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|Title:||The origins of the Australian stress field|
|Citation:||Earth and Planetary Science Letters, 1995; 133(3-4):299-309|
|David D. Coblentz, Mike Sandiford, Randall M. Richardson, Shaohua Zhou, Richard Hillis|
|Abstract:||The ridge push force acting on the Indo-Australian plate exerts a significant torque (8.5 × 10²⁵N m) about a pole at 30.3°N, 34.5°E. The angular difference between this torque pole and the observed pole of rotation for the plate (19.2°N, 35.6°E) is less than 12° and suggests that the ridge push force plays an important role in the dynamics of the Indo-Australian plate. We have used an elastic finite-element analysis to study the predicted intraplate stress field in continental Australia for four models which employ different boundary conditions to balance the ridge push torque acting on the plate. The modeling indicates that a number of important features of the observed stress field within the Australian continent can be explained in terms of balancing the ridge push torque with resistance imposed along the Himalaya, Papua New Guinea, and New Zealand collisional boundaries segments. These features include N---S-to NE-SW-oriented compression in the northern Australia and E-W-oriented compression in southern Australia. Our analysis also shows that subduction processes along the northern and eastern boundaries provide only second-order controls on the intraplate stress field in continental Australia.|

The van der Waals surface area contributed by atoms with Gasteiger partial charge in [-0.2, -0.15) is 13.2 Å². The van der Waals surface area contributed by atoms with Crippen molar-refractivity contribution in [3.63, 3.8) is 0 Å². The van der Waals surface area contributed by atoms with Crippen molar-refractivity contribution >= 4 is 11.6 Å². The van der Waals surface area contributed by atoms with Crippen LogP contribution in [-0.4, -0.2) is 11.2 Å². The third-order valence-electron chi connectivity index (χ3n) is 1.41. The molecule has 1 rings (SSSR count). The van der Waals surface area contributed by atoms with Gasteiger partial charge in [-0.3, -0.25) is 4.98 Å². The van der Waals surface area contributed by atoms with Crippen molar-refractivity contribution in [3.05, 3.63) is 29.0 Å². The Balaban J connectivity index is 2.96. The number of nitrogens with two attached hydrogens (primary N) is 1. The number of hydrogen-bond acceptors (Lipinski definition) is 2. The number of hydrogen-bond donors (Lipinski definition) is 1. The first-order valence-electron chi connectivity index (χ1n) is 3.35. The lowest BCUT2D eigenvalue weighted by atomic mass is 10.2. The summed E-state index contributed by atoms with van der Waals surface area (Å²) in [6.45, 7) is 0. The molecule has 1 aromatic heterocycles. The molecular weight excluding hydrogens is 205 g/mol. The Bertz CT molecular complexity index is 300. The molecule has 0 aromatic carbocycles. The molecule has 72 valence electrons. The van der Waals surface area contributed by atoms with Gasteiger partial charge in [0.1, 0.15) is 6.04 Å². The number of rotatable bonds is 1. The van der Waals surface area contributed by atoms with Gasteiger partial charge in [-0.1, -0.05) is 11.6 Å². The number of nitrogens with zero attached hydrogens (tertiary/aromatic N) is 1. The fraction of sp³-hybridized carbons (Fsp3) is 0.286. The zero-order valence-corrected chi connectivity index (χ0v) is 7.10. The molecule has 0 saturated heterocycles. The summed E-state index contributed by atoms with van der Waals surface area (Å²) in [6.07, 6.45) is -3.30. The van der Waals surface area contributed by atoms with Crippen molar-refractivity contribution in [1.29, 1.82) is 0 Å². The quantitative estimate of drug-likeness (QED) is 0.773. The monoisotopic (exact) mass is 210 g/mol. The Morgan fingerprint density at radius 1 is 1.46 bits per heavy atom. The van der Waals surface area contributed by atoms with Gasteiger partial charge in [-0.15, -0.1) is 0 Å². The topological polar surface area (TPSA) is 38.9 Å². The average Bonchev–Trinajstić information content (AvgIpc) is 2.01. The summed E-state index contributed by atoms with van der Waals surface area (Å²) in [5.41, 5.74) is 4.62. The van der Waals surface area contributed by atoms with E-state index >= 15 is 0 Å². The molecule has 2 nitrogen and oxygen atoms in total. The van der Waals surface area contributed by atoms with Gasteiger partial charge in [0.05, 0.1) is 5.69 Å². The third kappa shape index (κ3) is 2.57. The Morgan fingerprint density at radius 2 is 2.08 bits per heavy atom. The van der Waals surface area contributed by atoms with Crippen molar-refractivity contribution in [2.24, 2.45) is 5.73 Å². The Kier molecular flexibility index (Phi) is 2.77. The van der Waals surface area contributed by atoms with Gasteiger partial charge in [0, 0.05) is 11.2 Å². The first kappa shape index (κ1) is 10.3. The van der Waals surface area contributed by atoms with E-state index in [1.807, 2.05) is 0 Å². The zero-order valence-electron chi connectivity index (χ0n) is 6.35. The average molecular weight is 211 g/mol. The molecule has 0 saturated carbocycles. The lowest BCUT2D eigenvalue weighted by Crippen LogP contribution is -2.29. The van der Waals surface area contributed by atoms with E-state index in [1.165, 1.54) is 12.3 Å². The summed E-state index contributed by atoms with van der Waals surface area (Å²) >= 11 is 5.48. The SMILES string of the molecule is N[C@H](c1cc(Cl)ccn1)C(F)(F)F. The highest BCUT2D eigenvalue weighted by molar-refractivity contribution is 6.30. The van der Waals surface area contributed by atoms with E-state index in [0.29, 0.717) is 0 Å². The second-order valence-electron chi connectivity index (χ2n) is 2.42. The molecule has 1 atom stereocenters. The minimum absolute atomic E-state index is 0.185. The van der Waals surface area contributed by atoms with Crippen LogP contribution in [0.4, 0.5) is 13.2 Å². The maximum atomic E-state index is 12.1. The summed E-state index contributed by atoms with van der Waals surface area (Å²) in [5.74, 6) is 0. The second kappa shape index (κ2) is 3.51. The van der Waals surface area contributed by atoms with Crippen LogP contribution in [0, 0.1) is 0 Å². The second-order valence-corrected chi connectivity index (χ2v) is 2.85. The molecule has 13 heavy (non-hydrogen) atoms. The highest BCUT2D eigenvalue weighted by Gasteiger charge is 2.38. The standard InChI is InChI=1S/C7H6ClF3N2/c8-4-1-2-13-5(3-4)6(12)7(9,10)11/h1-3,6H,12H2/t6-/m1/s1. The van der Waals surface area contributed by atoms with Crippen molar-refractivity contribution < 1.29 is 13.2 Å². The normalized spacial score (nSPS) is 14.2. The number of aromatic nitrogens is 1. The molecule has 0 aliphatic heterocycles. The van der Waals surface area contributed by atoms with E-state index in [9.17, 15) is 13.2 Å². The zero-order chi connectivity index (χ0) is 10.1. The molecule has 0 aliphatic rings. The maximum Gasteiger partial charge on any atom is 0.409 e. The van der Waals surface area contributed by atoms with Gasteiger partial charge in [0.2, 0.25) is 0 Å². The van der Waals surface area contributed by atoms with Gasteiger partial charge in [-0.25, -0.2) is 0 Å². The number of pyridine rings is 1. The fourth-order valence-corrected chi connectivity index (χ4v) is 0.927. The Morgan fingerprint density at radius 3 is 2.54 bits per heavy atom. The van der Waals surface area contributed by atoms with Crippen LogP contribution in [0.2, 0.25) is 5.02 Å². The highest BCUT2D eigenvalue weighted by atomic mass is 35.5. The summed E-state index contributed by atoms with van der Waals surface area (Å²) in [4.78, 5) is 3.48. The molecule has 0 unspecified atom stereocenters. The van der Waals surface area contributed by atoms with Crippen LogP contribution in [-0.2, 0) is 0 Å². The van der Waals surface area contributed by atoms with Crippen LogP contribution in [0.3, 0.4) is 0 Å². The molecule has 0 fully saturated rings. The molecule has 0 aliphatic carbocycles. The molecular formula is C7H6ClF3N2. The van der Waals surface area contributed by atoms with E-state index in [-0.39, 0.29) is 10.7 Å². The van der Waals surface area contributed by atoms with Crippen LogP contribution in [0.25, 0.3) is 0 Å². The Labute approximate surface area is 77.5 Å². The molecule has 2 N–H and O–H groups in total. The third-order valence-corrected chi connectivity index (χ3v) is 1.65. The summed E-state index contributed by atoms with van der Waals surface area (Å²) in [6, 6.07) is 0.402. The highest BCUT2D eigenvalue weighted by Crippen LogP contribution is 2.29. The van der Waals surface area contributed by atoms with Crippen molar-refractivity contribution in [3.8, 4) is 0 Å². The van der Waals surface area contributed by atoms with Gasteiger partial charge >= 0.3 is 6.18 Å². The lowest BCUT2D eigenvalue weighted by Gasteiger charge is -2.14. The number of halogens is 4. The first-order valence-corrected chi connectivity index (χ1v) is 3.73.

|Appears in Collections:||Geology & Geophysics publications|
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